You shot a lot of Claire’s house at the famous Big Sky Movie Ranch, where titles such as Men in Black, Transformers, Tales From the Crypt and Twin Peaks have been filmed. What was the best part of filming there?

HT: There were many positive aspects to shooting at Big Sky Movie Ranch. As a whole, production was very self-contained. It’s really nice to have a large chunk of time blocked out in the schedule to be shooting multiple sets at one location. Art Department doesn’t always have the luxury to do so, but in this case, the workflow was much smoother. It gave my team and I the flexibility to properly schedule, prep and oversee all the details.

I was able to see the progress of multiple sets before the crew began to set up and shoot. As one set was being dressed, I could run down to another that it was being built. This made it easier to problem solve and change things quickly. So much prep goes into preproduction.  Although there are always things that arise as we install, to be able to physically see and work through the problems in an organized manner results in a better outcome.

Do you prefer to start with a blank canvas when working on a film such as Witch Hunt?

HT: I do.  It’s the best way to start.  However, you can stare at a blank canvas for hours as your mind bounces from thought to thought without having references. I spend a great deal of time during preproduction researching and watching inspiring movies.  Everything comes from something.  The idea is to take some inspiration from one place and some from another to then make it your own. I’m a very tactical visual person, nature of the beast I guess. If I have the time, sometimes I even browse the aisles of different prop houses for inspiration. You never know what you’ll find until you stumble onto it.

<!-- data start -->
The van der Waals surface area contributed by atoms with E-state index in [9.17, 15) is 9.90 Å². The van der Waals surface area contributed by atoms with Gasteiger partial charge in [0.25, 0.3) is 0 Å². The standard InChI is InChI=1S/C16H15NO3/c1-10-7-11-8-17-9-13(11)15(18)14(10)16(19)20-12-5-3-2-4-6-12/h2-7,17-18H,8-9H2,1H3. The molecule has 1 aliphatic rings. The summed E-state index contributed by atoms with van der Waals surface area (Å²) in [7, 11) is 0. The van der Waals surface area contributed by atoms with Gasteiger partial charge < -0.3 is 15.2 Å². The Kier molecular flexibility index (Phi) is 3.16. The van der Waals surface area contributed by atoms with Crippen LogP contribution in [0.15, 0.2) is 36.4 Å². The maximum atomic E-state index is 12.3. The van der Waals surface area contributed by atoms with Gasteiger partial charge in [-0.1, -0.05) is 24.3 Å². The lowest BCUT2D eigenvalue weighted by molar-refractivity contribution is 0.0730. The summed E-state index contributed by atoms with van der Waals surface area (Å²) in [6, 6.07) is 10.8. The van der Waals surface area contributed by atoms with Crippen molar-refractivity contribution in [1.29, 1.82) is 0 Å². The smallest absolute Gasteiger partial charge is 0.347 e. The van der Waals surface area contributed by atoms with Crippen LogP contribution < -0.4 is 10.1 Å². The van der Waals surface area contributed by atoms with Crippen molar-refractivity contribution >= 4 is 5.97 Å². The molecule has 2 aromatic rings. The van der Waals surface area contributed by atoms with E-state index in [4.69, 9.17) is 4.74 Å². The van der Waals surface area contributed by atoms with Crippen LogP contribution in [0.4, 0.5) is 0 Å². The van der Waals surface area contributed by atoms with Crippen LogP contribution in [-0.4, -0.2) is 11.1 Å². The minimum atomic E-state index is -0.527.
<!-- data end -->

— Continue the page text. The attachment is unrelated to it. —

You took inspiration from the film, Annabelle: Creation for Witch Hunt. What about the look of that film were you drawn to?

HT: The look and feel of Annabelle: Creation was a huge inspiration for Elle. We wanted to integrate a similar color palette into Witch Hunt. The physical house from that movie had a mood and energy about it. I was inspired by this when designing Claire’s home, where yellow, green and wood tones were dominating.  My favorite looks to design are actually period piece films.  Each decade has it’s own unique style. When designing within a certain time period you really get to fully immerse yourself in those years, from the big picture down to little details.

Is there a scene in the film that you would like audiences to pay special attention to? Where they might not notice something significant, even though it’s there?

HT: I don’t think there was a particular scene but more so the placement of blue used throughout the film. At first glance the audience might not have picked up on it, but there were definitely specific reasons and scenes associated with implementing the color blue. Those moments were to signify the idea of witchcraft within certain people and places. We wanted the color to stand out, whether it was small details in a necklace, or larger elements such as roses.